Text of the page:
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Determinants of university climate and their effect on graduate school satisfaction: A case study of one university

Nancy S Hurley, Johnson & Wales University


An investigation of university climate and its effects on graduate school educational student satisfaction at one private university. This study determines if the university climate provides a learning environment that enhances student satisfaction. University climate is examined in terms of excellence of faculty, excellence of leadership, and excellence of resources. A questionnaire is completed by a cross section of the total graduate student population. A cluster sample is used to ensure that thirty percent of the graduate student population participates in the survey. The questionnaire collects information on satisfaction as it relates to the university climate. The questionnaire also determines the importance of specific factors identified as influencing a student's decision to select a particular graduate school. The importance of this study is to provide information to guide university leaders with the reorganization and improvement of a university climate and its relationship to student satisfaction and achievement. In addition, this research project determines the aspects of university climate that are most important to graduate students and any differences between student satisfaction and the following independent variables; gender, residency, age, bachelor degree holders from within the university and other schools, and number of terms enrolled. The principal findings from this study show that the following factors strongly influence admissions decisions: selection of majors; competitive tuition; no required standardized admissions test; and career opportunities upon graduation. Overall the student population is satisfied with issues concerning education, facilities, and leadership at the school under study. However, at least one third of the student sample is not satisfied with education-related issues such as the ability of education to meet their expectations, the attributes of the faculty, and the availability of high quality career placement programs. Over forty percent of the student sample does not feel that the graduate school buildings look professional, that student resources are conveniently located, or that the library is an excellent resource for their studies. More than forty percent of the sample do not feel they participate in the school's development and they do not agree that the school offers an excellent quality of services. The student sample sees career opportunities upon graduation as their most important issue. In addition, there are significant differences between international and domestic students and also between bachelor degree holders from the institution under study and non-holders on many issues concerning the university climate.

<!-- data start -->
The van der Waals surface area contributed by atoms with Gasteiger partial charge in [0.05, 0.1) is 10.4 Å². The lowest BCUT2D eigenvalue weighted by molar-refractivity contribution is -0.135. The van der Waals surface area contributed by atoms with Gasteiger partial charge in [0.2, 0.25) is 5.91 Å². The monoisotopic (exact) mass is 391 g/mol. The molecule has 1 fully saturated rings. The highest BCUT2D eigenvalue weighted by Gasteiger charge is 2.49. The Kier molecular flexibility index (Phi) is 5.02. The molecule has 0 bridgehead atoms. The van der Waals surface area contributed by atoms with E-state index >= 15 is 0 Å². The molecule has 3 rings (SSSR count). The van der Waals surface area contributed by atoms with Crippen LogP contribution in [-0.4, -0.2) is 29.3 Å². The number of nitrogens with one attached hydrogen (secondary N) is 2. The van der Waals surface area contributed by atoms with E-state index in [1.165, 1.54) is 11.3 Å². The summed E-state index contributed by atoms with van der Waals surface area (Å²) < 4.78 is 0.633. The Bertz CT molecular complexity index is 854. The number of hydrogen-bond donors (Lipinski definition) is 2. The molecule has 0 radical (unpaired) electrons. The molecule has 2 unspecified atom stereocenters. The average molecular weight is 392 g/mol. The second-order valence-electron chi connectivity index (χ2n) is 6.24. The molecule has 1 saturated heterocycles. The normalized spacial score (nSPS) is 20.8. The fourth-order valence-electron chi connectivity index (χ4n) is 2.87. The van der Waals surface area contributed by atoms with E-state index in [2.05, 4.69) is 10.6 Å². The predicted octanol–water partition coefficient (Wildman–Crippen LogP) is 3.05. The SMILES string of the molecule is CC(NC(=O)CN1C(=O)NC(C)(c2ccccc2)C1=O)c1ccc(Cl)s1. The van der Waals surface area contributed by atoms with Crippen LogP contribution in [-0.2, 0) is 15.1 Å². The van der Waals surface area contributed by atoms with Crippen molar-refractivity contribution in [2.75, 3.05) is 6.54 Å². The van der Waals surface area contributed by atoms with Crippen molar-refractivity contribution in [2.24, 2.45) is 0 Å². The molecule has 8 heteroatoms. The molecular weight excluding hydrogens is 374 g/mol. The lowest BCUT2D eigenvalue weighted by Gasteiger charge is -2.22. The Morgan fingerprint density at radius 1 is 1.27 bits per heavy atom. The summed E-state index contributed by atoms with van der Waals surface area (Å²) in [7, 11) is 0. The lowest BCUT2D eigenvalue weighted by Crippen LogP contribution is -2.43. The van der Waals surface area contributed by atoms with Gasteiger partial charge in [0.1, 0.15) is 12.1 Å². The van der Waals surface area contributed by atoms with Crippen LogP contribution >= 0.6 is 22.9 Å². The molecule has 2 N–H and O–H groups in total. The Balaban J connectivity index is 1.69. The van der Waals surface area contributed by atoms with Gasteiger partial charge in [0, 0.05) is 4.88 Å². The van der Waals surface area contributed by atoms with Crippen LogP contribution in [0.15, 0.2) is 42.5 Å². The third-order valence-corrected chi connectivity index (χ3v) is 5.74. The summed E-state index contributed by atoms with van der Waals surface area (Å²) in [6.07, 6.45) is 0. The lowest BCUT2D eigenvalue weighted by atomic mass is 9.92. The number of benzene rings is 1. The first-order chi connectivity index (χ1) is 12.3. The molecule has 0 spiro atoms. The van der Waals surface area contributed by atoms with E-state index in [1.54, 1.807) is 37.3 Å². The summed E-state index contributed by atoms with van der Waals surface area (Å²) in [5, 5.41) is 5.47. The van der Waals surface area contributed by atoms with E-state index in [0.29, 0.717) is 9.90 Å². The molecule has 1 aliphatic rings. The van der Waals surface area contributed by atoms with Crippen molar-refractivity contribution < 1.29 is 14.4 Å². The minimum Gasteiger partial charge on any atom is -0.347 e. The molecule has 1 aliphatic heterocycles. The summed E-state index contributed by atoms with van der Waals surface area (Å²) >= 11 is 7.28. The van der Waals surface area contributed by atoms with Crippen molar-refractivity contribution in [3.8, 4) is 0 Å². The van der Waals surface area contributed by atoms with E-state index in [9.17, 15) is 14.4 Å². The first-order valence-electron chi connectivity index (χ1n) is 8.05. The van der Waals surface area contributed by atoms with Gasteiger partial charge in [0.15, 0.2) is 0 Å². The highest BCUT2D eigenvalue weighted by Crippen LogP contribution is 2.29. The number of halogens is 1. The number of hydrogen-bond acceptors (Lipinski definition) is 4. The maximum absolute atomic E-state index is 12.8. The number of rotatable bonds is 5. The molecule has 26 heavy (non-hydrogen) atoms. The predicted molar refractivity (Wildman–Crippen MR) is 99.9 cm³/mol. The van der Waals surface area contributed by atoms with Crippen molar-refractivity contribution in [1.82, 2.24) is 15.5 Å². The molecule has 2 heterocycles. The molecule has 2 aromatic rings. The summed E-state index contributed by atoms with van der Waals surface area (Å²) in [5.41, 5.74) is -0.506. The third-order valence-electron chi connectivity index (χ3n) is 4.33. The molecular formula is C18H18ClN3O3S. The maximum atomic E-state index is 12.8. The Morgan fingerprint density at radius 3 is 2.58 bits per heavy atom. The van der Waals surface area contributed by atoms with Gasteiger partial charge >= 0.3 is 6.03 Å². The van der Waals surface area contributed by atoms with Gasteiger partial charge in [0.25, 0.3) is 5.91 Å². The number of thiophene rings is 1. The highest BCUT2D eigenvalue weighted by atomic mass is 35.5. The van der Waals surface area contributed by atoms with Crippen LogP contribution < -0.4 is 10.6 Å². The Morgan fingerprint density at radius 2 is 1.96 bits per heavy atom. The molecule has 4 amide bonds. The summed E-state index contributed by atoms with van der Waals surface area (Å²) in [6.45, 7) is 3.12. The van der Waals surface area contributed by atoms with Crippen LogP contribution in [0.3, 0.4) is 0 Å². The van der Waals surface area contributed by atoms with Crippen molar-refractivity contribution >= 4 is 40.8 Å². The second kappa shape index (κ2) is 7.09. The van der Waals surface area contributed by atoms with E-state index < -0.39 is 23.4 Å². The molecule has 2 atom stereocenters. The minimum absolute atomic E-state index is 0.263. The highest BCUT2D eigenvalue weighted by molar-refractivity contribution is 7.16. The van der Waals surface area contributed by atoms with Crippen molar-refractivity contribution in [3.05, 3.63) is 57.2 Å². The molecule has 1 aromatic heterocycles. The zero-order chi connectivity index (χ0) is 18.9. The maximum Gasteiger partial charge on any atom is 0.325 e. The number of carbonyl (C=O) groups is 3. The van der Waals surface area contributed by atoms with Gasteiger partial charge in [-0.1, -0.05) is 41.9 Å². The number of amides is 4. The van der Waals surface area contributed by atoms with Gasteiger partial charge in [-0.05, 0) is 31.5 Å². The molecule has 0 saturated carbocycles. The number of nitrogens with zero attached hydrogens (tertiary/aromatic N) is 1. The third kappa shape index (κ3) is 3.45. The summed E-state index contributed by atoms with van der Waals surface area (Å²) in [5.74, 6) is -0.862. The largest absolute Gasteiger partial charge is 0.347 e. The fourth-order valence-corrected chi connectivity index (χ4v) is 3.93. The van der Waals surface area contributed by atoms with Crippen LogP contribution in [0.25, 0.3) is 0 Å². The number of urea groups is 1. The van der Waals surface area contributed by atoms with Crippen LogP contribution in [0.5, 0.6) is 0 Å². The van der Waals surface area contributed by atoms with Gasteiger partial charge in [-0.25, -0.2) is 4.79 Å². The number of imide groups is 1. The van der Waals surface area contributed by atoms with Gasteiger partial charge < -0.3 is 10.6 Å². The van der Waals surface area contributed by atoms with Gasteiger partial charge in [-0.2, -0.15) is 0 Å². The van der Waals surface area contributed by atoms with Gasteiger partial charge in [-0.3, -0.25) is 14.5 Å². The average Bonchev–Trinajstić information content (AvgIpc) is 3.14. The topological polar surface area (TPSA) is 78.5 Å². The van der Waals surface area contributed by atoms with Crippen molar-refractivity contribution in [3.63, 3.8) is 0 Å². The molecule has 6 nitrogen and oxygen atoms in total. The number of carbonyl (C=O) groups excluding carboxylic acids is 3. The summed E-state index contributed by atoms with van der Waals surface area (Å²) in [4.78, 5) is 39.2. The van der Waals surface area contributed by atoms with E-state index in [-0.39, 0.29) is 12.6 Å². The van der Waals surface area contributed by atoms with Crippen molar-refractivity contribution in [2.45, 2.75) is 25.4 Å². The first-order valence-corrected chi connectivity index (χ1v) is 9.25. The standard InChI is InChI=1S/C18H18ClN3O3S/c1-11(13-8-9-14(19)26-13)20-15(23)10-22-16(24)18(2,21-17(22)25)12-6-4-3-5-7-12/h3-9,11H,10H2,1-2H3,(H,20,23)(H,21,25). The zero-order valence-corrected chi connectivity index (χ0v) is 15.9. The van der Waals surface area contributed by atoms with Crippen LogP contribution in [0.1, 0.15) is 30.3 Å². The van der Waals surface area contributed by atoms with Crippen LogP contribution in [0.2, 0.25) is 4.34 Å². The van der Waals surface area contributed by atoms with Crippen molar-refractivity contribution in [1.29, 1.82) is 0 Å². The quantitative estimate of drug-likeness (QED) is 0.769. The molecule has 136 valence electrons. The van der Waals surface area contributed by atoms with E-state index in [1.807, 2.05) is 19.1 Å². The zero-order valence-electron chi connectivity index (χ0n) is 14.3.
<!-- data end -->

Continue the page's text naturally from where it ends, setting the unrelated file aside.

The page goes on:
Subject Area

School administration|Educational psychology|Higher education

Recommended Citation

Hurley, Nancy S, "Determinants of university climate and their effect on graduate school satisfaction: A case study of one university" (2000). Dissertation & Theses Collection. AAI3004988.